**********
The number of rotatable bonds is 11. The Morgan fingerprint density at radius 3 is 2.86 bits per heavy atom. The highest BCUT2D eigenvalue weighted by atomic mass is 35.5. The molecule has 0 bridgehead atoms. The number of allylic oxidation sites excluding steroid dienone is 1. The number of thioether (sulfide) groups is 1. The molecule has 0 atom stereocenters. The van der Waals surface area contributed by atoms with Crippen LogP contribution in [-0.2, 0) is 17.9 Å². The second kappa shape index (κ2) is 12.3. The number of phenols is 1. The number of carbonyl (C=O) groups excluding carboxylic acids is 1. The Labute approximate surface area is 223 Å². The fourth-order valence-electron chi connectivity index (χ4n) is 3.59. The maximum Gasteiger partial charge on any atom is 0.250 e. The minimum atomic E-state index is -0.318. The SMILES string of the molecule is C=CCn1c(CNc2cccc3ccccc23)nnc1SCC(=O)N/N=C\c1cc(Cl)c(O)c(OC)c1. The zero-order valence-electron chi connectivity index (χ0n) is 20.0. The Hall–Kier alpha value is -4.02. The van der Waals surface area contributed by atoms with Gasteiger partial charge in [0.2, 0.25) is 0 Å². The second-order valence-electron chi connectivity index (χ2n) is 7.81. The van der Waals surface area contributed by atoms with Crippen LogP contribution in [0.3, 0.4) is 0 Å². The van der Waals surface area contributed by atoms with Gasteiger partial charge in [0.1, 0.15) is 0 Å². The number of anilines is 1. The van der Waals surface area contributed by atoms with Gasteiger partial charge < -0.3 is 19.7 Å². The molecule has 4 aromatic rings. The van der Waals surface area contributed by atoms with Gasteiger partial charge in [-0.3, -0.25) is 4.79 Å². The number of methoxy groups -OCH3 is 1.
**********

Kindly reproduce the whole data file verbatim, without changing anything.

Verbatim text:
The number of rotatable bonds is 11. The Morgan fingerprint density at radius 3 is 2.86 bits per heavy atom. The highest BCUT2D eigenvalue weighted by atomic mass is 35.5. The molecule has 0 bridgehead atoms. The number of allylic oxidation sites excluding steroid dienone is 1. The number of thioether (sulfide) groups is 1. The molecule has 0 atom stereocenters. The van der Waals surface area contributed by atoms with Crippen LogP contribution in [-0.2, 0) is 17.9 Å². The second kappa shape index (κ2) is 12.3. The number of phenols is 1. The number of carbonyl (C=O) groups excluding carboxylic acids is 1. The Labute approximate surface area is 223 Å². The fourth-order valence-electron chi connectivity index (χ4n) is 3.59. The maximum Gasteiger partial charge on any atom is 0.250 e. The minimum atomic E-state index is -0.318. The SMILES string of the molecule is C=CCn1c(CNc2cccc3ccccc23)nnc1SCC(=O)N/N=C\c1cc(Cl)c(O)c(OC)c1. The zero-order valence-electron chi connectivity index (χ0n) is 20.0. The Hall–Kier alpha value is -4.02. The van der Waals surface area contributed by atoms with Gasteiger partial charge in [0.2, 0.25) is 0 Å². The second-order valence-electron chi connectivity index (χ2n) is 7.81. The van der Waals surface area contributed by atoms with Crippen LogP contribution in [0.3, 0.4) is 0 Å². The van der Waals surface area contributed by atoms with Gasteiger partial charge in [0.1, 0.15) is 0 Å². The number of anilines is 1. The van der Waals surface area contributed by atoms with Gasteiger partial charge < -0.3 is 19.7 Å². The molecule has 4 aromatic rings. The van der Waals surface area contributed by atoms with Gasteiger partial charge in [-0.3, -0.25) is 4.79 Å². The number of methoxy groups -OCH3 is 1.